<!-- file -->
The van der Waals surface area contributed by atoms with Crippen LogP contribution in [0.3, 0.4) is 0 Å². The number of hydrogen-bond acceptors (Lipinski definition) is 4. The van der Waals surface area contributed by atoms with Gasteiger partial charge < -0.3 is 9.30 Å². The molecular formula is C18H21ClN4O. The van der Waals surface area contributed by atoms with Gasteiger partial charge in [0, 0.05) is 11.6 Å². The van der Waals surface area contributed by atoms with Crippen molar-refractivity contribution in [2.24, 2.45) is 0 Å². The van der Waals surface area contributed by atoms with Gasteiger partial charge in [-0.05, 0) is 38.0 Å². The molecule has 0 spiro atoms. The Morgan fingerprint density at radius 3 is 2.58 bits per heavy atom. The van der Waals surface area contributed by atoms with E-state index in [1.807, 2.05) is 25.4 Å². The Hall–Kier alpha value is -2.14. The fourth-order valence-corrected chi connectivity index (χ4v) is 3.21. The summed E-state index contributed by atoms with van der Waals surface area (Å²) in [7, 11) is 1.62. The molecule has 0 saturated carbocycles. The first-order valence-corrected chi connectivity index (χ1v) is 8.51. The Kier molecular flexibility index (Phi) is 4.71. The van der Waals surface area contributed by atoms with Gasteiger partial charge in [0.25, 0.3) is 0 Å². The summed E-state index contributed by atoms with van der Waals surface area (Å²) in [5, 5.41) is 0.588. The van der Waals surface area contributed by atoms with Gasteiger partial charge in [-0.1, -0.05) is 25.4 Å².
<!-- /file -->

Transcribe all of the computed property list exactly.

The van der Waals surface area contributed by atoms with Crippen LogP contribution in [0.3, 0.4) is 0 Å². The number of hydrogen-bond acceptors (Lipinski definition) is 4. The van der Waals surface area contributed by atoms with Gasteiger partial charge < -0.3 is 9.30 Å². The molecular formula is C18H21ClN4O. The van der Waals surface area contributed by atoms with Gasteiger partial charge in [0, 0.05) is 11.6 Å². The van der Waals surface area contributed by atoms with Crippen molar-refractivity contribution in [2.24, 2.45) is 0 Å². The van der Waals surface area contributed by atoms with Gasteiger partial charge in [-0.05, 0) is 38.0 Å². The molecule has 0 spiro atoms. The Morgan fingerprint density at radius 3 is 2.58 bits per heavy atom. The van der Waals surface area contributed by atoms with E-state index in [1.807, 2.05) is 25.4 Å². The Hall–Kier alpha value is -2.14. The fourth-order valence-corrected chi connectivity index (χ4v) is 3.21. The summed E-state index contributed by atoms with van der Waals surface area (Å²) in [7, 11) is 1.62. The molecule has 0 saturated carbocycles. The first-order valence-corrected chi connectivity index (χ1v) is 8.51. The Kier molecular flexibility index (Phi) is 4.71. The van der Waals surface area contributed by atoms with Gasteiger partial charge in [0.25, 0.3) is 0 Å². The summed E-state index contributed by atoms with van der Waals surface area (Å²) in [5, 5.41) is 0.588. The van der Waals surface area contributed by atoms with Gasteiger partial charge in [-0.1, -0.05) is 25.4 Å².